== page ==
January 15 2004. New Motorcycle registration figures released by the MCI show a continued strong interest in motorcycling during 2003 despite an uncertain year for the economy, Gulf War II and the introduction of European motorcycle design regulations. The total number of miles travelled on bikes in 2003 is also expected to be higher, due to the good weather and continued interest in biking.

The total Powered Two Wheeler market only fell by 3% despite predictions that registrations would be lower. Some sectors of the market did extremely well, with trail and enduro registrations up by 29% and custom-styled machines up by 16%. Scooters over 50cc also recorded an increase in registrations with the market rising by 2% confirming continuing interest by the vehicle buying public in powered two wheelers as a commuting alternative to the car.

Total motorcycle sales activity is estimated to have increases by 18% in the last four years.
The market in second-hand motorcycles continued to improve, with an estimated 430,000 sales in 2003. With these sales added to new registration figures, the number of people a year buying motorcycles new or second-hand now exceeds half a million per year - clearly showing that motorcycling in the UK continues to thrive, with ever increasing numbers of journeys being ridden by motorcycles scooters and mopeds.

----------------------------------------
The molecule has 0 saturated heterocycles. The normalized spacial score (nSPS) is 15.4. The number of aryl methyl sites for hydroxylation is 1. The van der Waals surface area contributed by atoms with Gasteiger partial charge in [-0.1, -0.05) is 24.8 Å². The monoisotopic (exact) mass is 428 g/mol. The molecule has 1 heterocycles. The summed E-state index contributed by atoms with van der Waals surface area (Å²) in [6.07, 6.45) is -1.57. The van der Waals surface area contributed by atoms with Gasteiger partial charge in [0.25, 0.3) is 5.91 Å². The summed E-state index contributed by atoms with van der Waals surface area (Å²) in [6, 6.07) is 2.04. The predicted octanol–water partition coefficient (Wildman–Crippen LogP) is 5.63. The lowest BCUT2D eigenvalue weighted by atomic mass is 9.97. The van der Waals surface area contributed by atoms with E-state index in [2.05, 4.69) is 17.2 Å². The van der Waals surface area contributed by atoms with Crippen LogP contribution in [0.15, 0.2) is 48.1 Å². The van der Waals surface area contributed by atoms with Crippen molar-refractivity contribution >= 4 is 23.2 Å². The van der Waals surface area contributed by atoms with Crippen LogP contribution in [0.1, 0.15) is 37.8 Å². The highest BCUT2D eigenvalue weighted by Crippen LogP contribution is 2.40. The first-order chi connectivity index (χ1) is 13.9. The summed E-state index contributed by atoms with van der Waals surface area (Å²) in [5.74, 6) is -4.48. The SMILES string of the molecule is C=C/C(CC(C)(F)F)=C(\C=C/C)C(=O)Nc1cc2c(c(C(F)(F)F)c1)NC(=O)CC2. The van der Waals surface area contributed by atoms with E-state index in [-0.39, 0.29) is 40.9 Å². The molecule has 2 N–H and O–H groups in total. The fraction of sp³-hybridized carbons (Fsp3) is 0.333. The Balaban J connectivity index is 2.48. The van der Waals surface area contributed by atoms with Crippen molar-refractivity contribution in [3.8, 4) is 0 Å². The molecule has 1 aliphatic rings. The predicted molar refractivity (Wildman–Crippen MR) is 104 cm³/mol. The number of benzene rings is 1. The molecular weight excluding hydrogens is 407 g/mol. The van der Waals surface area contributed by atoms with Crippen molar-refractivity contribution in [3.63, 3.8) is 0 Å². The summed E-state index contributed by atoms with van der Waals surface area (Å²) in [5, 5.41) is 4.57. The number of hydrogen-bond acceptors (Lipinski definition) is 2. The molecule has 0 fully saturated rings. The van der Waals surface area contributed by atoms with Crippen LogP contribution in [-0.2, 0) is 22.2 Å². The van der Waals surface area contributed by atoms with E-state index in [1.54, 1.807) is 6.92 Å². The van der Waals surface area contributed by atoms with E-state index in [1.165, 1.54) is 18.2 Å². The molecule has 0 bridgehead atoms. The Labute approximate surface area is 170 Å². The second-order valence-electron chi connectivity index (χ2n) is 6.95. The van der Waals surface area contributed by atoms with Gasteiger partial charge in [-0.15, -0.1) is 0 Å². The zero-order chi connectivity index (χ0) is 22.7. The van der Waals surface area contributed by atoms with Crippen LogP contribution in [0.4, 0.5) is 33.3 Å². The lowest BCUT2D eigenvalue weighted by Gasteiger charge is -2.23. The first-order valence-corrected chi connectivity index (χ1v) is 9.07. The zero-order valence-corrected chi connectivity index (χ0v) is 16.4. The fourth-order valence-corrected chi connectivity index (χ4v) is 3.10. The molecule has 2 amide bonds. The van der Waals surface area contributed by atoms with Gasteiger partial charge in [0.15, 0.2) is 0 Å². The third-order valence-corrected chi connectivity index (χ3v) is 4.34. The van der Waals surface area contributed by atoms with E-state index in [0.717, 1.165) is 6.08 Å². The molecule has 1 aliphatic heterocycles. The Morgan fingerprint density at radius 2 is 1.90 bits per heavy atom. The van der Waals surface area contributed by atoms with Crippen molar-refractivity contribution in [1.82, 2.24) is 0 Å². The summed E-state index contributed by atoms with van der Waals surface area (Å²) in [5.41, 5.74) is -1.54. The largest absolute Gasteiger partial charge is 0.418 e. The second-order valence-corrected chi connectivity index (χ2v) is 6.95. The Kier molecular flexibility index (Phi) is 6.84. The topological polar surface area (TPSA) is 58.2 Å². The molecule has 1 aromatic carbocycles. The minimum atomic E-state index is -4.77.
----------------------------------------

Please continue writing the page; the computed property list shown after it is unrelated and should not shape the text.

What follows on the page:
MCI Director of Public Affairs, Craig Carey-Clinch, said: 'the predictions for 2003 weren't good, with a major foreign war, uncertainty in the economy and housing market making people think twice about buying new vehicles. However factors such as continuing traffic chaos and the increase in motorcycling in London which has come from congestion charging, means that interest in new Powered Two Wheelers is sustained, with strong second hand sales showing that biking in the UK remains vibrant and attractive to both commuter and leisure vehicle users.

Safety is a continuing concern, but MCI in partnership with riders and Government are taking steps to address this important issue. In addition, the London congestion charge has shown that more motorcycling can actually lead to fewer casualties if the transport policy environment helps to support motorcycle use.'